Tablets and smartphones are nice for the things they are used for, but the idea that they could replace all computers is idiotic. Touch interfaces do not scale well beyond about 12", above that they are horrible ergonomically. Touchscreen keyboards will never be as ergonomic as real keyboards, and touch input is less ergonomic than using a mouse, so any work that requires long periods of interacting with an interface will require a) a big enough screen and b) keyboard + mouse.

            One could argue that we might get tablets that are powerful enough that if you attach a monitor, keyboard and mouse they could act as desktop computers. But why would we need tablets for that? What benefit could there be to combine two devices of very different purposes into one? That's the dock thing all over again, the reality is it's much easier to have a separate desktop computer and tablet.
            Well said.

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            • #51
              Originally posted by YoungManKlaus View Post
              so, classical NIH at its finest
              The worst thing is, some of those shouting loudest right now are the same people who sided with ATI, against AMD and SuSE, 5 years ago. They did a _huge_ NIH on the RadeonHD driver, with reduced open source goals and they were much less technically advanced. The fglrx driver is still going very strong today because of what they pulled. Yet still people listen to them when they now cry foul few years later, and shout along. It is massively hypocritical.

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              • #52
                Originally posted by libv View Post
                The worst thing is, some of those shouting loudest right now are the same people who sided with ATI, against AMD and SuSE, 5 years ago. They did a _huge_ NIH on the RadeonHD driver, with reduced open source goals and they were much less technically advanced. The fglrx driver is still going very strong today because of what they pulled. Yet still people listen to them when they now cry foul few years later, and shout along. It is massively hypocritical.
                radeonhd itself being a massive NIH of avivo, driven 100% by corporate/business reasons.

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                • #53
                  Originally posted by daniels View Post
                  radeonhd itself being a massive NIH of avivo, driven 100% by corporate/business reasons.
                  Really?

                  And this by the guy who said that he had an impossible time to set up basic display stuff as it would hardlock at every corner. My view: the avivo hardware was really quite nice and somewhat resilient. I believe i would've managed quite a lot more out of that display engine (with the massive amount of display insight and knowledge that i had at the time), even without the _extremely_ low level information ATI provided (which ATI hoped would stop us in our tracks).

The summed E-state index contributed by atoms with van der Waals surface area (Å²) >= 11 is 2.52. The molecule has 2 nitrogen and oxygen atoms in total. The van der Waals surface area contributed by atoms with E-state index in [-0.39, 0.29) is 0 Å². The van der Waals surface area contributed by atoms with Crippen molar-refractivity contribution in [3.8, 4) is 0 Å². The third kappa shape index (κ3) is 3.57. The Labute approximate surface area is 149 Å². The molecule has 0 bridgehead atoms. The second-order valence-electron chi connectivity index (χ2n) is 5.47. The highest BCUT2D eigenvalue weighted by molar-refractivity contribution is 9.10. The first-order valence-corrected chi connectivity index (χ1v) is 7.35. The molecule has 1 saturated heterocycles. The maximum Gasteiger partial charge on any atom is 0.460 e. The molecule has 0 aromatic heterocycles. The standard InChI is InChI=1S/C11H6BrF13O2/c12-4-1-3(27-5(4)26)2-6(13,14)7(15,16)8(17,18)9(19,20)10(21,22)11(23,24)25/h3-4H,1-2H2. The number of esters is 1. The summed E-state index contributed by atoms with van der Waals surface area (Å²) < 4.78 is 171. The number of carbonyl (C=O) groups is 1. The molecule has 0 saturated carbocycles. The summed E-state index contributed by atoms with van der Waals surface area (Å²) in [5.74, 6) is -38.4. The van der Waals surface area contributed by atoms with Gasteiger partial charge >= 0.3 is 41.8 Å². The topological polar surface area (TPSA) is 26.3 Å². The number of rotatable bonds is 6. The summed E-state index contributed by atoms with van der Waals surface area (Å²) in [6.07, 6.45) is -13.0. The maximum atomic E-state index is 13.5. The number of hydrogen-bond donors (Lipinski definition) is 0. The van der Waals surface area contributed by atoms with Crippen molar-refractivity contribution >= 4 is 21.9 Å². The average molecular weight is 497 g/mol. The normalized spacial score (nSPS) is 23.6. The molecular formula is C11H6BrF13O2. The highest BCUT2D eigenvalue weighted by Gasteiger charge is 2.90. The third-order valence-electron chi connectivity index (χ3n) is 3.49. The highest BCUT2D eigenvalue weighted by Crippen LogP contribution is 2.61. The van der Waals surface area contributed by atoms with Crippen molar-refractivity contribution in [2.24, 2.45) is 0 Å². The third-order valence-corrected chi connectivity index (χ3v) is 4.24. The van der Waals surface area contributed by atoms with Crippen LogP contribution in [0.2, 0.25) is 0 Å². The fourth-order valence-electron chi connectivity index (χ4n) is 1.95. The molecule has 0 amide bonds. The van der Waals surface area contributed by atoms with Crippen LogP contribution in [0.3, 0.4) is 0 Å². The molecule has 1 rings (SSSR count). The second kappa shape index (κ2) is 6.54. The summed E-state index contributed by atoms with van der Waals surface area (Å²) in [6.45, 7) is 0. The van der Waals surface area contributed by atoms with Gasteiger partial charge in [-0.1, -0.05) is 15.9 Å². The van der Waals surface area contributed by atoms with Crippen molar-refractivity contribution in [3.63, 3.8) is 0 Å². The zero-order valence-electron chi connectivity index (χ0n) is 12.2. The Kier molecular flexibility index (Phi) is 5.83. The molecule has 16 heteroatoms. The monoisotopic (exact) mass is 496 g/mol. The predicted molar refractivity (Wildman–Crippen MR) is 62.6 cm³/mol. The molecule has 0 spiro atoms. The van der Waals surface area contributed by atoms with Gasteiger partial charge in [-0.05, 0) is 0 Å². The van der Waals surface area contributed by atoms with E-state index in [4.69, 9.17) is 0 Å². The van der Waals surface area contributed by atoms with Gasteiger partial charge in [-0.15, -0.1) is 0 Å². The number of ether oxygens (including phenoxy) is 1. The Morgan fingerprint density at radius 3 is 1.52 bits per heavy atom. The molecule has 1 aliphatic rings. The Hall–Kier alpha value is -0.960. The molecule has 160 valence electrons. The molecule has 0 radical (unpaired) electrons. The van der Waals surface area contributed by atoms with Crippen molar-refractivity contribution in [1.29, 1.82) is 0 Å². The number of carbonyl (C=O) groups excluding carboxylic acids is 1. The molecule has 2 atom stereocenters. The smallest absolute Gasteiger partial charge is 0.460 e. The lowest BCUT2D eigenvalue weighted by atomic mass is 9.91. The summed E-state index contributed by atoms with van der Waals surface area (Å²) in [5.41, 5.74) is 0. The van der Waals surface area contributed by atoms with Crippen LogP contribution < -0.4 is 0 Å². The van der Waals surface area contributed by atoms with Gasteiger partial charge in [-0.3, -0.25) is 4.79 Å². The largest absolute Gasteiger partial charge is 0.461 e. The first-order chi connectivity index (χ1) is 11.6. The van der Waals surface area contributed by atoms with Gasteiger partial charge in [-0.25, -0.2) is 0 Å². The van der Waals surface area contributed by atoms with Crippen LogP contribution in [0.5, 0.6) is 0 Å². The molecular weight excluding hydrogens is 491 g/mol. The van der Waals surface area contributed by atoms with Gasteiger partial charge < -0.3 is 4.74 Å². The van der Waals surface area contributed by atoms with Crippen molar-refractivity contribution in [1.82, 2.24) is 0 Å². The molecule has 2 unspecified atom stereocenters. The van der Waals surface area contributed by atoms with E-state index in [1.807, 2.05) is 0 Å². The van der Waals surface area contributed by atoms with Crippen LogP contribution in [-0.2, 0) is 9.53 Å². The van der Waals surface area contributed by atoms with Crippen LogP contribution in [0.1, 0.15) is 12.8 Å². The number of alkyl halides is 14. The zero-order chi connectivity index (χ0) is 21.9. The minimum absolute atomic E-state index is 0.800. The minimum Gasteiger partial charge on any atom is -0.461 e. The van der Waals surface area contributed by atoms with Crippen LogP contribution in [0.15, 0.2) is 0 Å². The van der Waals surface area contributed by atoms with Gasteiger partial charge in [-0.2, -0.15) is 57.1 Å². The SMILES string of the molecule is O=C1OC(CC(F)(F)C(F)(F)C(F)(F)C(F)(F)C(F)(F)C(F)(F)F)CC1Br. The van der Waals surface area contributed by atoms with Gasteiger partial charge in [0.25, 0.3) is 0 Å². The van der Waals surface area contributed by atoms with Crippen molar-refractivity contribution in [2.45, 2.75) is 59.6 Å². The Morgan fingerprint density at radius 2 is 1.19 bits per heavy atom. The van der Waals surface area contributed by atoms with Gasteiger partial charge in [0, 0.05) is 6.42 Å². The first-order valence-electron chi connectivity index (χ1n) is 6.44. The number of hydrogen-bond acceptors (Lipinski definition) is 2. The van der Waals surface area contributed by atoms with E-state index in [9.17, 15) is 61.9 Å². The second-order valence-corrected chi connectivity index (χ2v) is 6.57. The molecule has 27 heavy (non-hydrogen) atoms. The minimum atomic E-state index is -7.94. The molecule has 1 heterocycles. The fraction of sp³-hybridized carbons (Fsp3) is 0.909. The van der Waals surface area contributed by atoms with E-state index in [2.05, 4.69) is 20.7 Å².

But honestly, partly due to ATI, partly due to AMD, we were just not allowed to talk to others, and were not allowed to contribute to anything else before the big announcement by AMD. We at SuSE were not even told when that announcement was, we kind of guessed and aimed for september, but we were never told until it happened. That was 2-3 months of possibly disjointed development, for very little gain. As the stuff that Avivo did provide was actually pretty minimal.

                  I am not saying that avivo was not important. Avivo was massively important in showing the world that a free driver for ATI was needed. But from an actual driver point of view it only achieved some limited things that could easily be gleaned by reading the 32bit registers directly. There was little that would warrant continued code re-use, and a continuation of the avivo driver would in effect only retain the name.

                  Then... You yourself chose to use the GPL, which is not too acceptable for an open source graphics driver. We at SuSE were not allowed to try and talk to you guys to go and change it. If you had chosen to use MIT however...

                  All in all, the corporate issues with respect to the avivo driver were definitely not on the SuSE side. And they definitely do not provide any justification to side with ATI on a "divide and conquer" tour which reduced the open source story to a figleaf. And _you_ actively contributed to that my friend, all the way down to taking part in hacking a repo of a long dead project, abusing fd.o root, and then not owning up for 3 days with the security of fd.o in limbo.

                  Edit:

                  You and some others NIHed, for no other reason than trumping us at SuSE, and being able to make the most noise. There is simply no other sustainable explanation.
                  Last edited by libv; 03-06-2013, 09:03 PM.

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                  • #54
                    Originally posted by libv View Post